Intervenor opposes plaintiff's motion for summary judgment on the grounds that material issues of fact exist requiring a trial. "`In ruling on cross-motions for summary judgment, the court must determine if there exist any genuine issues of material fact.'" PPG Industries, Inc. v. United States, 7 CIT ___, Slip Op. 84-27 at 3 (March 28, 1984) (citing American Motorists Insurance Co. v. United States, 5 CIT ___, Slip Op. 83-8 (February 1, 1983)). The court can only grant summary judgment if no material issues of fact are in dispute. Intervenor contends that a trial is necessary to determine plaintiff's corporate structure. Intervenor argues that this is needed to ascertain the proper application of the Customs Service's administrative practice to imports bearing plaintiff's trademark. Intervenor also contends that a trial is needed to determine the Customs Service's historic administrative practice concerning unauthorized importation of goods bearing genuine trademarks. Intervenor contends further that there is a factual dispute over whether plaintiff consents to the importation of all goods sold overseas by its subsidiaries, and whether plaintiff is harmed by this importation.

Intervenor also contends that a number of plaintiff's factual allegations should not be considered due to the absence of certified copies of supporting documents. Court of International Trade Rule 56(f). The court declines to require full technical compliance with Rule 56(f) because the documents referred to by intervenor either support undisputed facts (plaintiff's ownership of the Vivitar trademark in America) or nonmaterial facts. See Rule 1 of this court.

Intervenor is correct in noting that plaintiff's relationship with its overseas manufacturers and subsidiaries is material. See 19 C.F.R. § 133.21(c) (footnote 3, supra). But no material facts concerning this relationship are in dispute. Plaintiff admits that its overseas distributors are wholly owned subsidiaries and that it consents to overseas manufacturers' applying the Vivitar trademark to goods sold overseas. Thus, plaintiff admits all the material facts necessary to application of current Customs Service policy. What plaintiff contests is the legality of that policy.

Intervenor is also correct in noting that the Customs Service's historic administrative practice is relevant to determining the proper application of § 1526(a). See Norwegian Nitrogen Products Co. v. United States, 288 U.S. 294, 311, 53 S.Ct. 350, 357, 77 L.Ed. 796 (1933). But again no trial is necessary concerning this issue. All parties and amici curiae have submitted substantial material documenting the administrative history of § 1526(a). No party has challenged the authenticity of the material submitted. The court may take judicial notice of the material submitted and of material reviewed in its independent legal research into the history of § 1526(a). These are legislative facts of general application, not specific to the parties, which the court may freely notice. See Fed.R.Evid. 201(a), Notes of Advisory Committee; Treasure Salvors, Inc. v. Unidentified Wrecked and Abandoned Sailing Vessel, 569 F.2d 330, 336 (5th Cir. 1978); Association of National Advertisers, Inc. v. Federal Trade Commission, 627 F.2d 1151, 1161-1163 (D.C. Cir. 1979), cert. denied, 447 U.S. 921, 100 S.Ct. 3011, 65 L.Ed.2d 1113 (1980).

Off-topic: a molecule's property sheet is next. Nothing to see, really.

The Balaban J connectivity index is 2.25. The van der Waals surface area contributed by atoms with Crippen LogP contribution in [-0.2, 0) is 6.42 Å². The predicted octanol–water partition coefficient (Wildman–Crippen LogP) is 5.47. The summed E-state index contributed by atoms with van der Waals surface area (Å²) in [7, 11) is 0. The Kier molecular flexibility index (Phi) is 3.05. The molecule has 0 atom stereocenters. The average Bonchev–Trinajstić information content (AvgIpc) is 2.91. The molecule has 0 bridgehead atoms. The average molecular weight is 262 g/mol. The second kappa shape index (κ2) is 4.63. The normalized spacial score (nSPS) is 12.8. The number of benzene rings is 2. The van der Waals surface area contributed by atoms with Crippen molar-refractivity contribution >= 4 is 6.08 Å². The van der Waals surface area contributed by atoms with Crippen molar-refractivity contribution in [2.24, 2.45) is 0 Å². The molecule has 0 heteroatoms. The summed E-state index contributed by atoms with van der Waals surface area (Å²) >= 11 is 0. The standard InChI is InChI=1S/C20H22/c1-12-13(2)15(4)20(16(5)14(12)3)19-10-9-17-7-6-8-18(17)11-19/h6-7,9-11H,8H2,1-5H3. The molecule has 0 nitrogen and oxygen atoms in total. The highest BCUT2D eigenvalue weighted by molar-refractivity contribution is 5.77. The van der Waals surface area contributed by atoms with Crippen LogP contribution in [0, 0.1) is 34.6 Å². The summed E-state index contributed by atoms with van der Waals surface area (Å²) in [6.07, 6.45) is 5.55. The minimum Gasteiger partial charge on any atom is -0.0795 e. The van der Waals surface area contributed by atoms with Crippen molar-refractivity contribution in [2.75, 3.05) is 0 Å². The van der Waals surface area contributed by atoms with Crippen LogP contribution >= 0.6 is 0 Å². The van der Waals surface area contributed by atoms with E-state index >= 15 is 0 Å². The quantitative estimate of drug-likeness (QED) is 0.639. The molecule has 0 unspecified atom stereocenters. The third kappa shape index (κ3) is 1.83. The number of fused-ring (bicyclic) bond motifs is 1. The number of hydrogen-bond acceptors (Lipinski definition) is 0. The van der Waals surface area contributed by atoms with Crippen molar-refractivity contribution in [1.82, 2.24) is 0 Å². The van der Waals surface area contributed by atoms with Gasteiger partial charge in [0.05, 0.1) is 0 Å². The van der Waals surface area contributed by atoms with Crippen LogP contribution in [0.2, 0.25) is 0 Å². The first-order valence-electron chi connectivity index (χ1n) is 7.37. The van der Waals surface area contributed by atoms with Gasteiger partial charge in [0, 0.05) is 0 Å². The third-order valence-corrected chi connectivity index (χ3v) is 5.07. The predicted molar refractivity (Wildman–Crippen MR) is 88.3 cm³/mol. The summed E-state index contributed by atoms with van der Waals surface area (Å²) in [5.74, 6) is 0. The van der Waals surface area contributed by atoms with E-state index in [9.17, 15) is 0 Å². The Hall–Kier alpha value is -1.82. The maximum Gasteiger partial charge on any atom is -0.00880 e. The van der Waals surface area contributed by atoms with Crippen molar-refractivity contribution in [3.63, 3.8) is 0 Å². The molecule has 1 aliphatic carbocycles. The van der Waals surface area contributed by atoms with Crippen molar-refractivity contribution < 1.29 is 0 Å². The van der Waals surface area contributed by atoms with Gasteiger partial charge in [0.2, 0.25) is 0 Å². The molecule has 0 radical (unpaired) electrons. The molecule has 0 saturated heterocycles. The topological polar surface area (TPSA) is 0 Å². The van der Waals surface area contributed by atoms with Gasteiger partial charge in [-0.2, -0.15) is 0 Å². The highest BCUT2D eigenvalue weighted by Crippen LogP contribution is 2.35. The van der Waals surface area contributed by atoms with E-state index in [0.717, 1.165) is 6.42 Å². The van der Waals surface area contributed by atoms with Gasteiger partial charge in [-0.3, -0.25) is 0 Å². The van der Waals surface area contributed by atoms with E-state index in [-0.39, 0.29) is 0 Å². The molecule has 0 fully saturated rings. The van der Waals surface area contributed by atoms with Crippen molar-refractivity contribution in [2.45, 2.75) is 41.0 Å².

Intervenor's contention that plaintiff impliedly consents to the importation of goods bearing its trademark also does not require trial. Intervenor has not contended that plaintiff has consented in writing to the entries it now wishes to control. Such a contention would be a material factual dispute. See 19 U.S.C. § 1526(a). Instead intervenor contends that facts admitted by the plaintiff concerning its structure and licensing arrangements require the court to imply as a matter of law that plaintiff consents to importation of all goods manufactured by its licensees bearing its trademark. This contention is disputed by the parties, but it does not require a trial since it is a legal issue, and all the material facts concerning the issue are undisputed.

Finally, plaintiff's contention that it is commercially injured in various ways by unauthorized imports is not material to plaintiff's action under § 1526(a). The statute does not require any trademark owner to demonstrate actual commercial injury. Thus, the fact that intervenor disputes this contention is irrelevant.

Plaintiff's standing to bring this action is not challenged. It alleges a legal injury stemming from adverse agency action. See 28 U.S.C. § 2631(i).

Therefore, the court concludes that there are no material issues of fact requiring trial and that this case is appropriate for summary disposition.

History of § 1526(a)

The central issue in this case is the proper construction of § 1526(a). Plaintiff contends that the plain language of the statute gives it the right to require the exclusion of all goods bearing the Vivitar trademark. Plaintiff further contends that this construction is supported by the legislative and administrative history of the statute. Defendant and intervenor concede that the literal language of § 1526(a) supports plaintiff's construction. But they contend that the legislative history demonstrates that Congress intended a much narrower scope than that which is evident in the literal words of § 1526(a), and that this construction is supported by the Customs Service's longstanding administrative practice and Congressional ratification.